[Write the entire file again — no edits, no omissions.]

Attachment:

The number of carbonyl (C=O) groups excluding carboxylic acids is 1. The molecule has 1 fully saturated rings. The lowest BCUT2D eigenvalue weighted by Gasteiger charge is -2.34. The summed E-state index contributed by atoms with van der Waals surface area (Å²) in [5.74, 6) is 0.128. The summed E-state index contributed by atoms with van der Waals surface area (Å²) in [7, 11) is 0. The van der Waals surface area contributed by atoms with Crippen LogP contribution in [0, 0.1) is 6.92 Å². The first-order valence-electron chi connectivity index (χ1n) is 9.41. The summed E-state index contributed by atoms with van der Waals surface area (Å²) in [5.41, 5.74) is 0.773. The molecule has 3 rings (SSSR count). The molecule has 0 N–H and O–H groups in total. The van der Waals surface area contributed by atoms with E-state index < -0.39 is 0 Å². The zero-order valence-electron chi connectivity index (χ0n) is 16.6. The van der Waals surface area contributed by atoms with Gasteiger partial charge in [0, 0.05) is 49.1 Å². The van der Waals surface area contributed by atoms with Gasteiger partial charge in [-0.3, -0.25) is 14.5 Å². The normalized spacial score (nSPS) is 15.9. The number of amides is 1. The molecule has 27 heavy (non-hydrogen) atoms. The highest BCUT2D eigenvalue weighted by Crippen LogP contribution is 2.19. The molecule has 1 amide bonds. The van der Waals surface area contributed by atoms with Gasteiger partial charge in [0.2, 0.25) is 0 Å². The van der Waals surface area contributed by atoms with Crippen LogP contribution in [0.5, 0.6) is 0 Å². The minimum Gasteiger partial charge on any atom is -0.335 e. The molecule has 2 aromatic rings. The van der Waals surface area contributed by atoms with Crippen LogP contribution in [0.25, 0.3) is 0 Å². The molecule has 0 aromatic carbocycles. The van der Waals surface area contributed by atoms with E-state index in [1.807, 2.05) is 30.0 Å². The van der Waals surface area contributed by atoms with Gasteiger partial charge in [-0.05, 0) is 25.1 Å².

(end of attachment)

The number of carbonyl (C=O) groups excluding carboxylic acids is 1. The molecule has 1 fully saturated rings. The lowest BCUT2D eigenvalue weighted by Gasteiger charge is -2.34. The summed E-state index contributed by atoms with van der Waals surface area (Å²) in [5.74, 6) is 0.128. The summed E-state index contributed by atoms with van der Waals surface area (Å²) in [7, 11) is 0. The van der Waals surface area contributed by atoms with Crippen LogP contribution in [0, 0.1) is 6.92 Å². The first-order valence-electron chi connectivity index (χ1n) is 9.41. The summed E-state index contributed by atoms with van der Waals surface area (Å²) in [5.41, 5.74) is 0.773. The molecule has 3 rings (SSSR count). The molecule has 0 N–H and O–H groups in total. The van der Waals surface area contributed by atoms with E-state index < -0.39 is 0 Å². The zero-order valence-electron chi connectivity index (χ0n) is 16.6. The van der Waals surface area contributed by atoms with Gasteiger partial charge in [0, 0.05) is 49.1 Å². The van der Waals surface area contributed by atoms with Gasteiger partial charge in [-0.3, -0.25) is 14.5 Å². The normalized spacial score (nSPS) is 15.9. The number of amides is 1. The molecule has 27 heavy (non-hydrogen) atoms. The highest BCUT2D eigenvalue weighted by Crippen LogP contribution is 2.19. The molecule has 1 amide bonds. The van der Waals surface area contributed by atoms with Gasteiger partial charge in [0.2, 0.25) is 0 Å². The van der Waals surface area contributed by atoms with Crippen LogP contribution in [0.5, 0.6) is 0 Å². The minimum Gasteiger partial charge on any atom is -0.335 e. The molecule has 2 aromatic rings. The van der Waals surface area contributed by atoms with Crippen LogP contribution in [0.25, 0.3) is 0 Å². The molecule has 0 aromatic carbocycles. The van der Waals surface area contributed by atoms with E-state index in [1.807, 2.05) is 30.0 Å². The van der Waals surface area contributed by atoms with Gasteiger partial charge in [-0.05, 0) is 25.1 Å².